God does not mince words. “Take your son.” Just to be clear, God adds, “your only son” (as if Abraham might have doubted whom God meant). Then, to make absolutely certain God inserts “the one whom you love.” “Do you hear me Abraham? Take your only son, the one whom you love and go to Moriah and offer him as a burnt offering on the mountain I shall show you.”
It is this verse above all others that should cause us to be cautious about we use the words “sacrifice” and “offerings.” We church folk use them a lot, but perhaps we are a little too casual with them. There is only one thing that Abraham, rich in possessions and content in his old age, considers priceless. His precious son Isaac, who is the final, miraculous gift of God, the crowning piece of God’s promises to Abraham.
And Isaac, the child named for Sarah’s astonished laughter at even the possibility of his miraculous birth, is the one gift that God asks of Abraham. So Abraham is faced with offering to God the one thing that, in giving up, will also cost him everything he values in himself. We know that it is a test, God is asking what Abraham really values more – himself or the word of Holy God.
Abraham just knows that whatever God asks he must provide. The next morning he loads his donkey for a long journey, gathers two servants, and along with Isaac sets out in the direction God has chosen. It might not always have been so. Abraham has challenged God before [ch 18], but not this time. God has proven to be so trustworthy that, even faced with so horrible a command, Abraham offers no reply but to pack his bags and start walking.
I don’t think I have that kind of faith, and I doubt many of us do. In fact, I think that among humans this test was perhaps unique to Abraham whose relationship to God was also unique. Abraham stepped onto the dusty road, far more heavily burdened than his pack animal, every step pushing against the weight of the possibility that he was going to have to murder his own child. It was a horrible thing to demand, one that – as a father – I shiver to even think about.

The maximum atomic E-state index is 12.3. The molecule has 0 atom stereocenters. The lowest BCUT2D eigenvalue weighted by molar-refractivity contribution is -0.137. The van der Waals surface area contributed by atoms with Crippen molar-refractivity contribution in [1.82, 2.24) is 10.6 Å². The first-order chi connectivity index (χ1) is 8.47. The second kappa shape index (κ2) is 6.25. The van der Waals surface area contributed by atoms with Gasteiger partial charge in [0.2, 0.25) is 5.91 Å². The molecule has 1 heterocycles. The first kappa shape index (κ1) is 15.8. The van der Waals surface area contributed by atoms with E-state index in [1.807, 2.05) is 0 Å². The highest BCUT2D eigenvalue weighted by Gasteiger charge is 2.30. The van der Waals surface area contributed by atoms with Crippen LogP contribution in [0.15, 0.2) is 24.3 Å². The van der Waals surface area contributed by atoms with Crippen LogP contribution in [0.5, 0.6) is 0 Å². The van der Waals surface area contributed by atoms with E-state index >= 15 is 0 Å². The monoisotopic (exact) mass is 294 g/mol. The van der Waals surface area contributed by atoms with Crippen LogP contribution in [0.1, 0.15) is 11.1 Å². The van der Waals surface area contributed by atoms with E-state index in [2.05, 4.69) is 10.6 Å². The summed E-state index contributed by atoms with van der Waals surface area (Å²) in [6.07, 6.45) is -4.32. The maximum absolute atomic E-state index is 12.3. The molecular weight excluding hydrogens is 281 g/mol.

I couldn’t do it. I could not have even taken that first step. Sadly, in the disturbing and dark history of biblical misinterpretation this verse has been has been nevertheless misused to defend all kinds of abuse against children, sometimes by deluded sycophants believing that their faith was as strong as Abraham’s and that they were being likewise tested.
There was, however, only one Abraham as there was only one Israel and ultimately one final sacrifice in Jesus. If there is a “moral” to this story, it is not that God may ask us to do atrocious things or become murderers. It is not that God condones such behavior, or that we can expect to stand in Abraham’s place. This was a specific test for the father of the nation of Israel, and a specific lesson for that nation. It is unique in human history.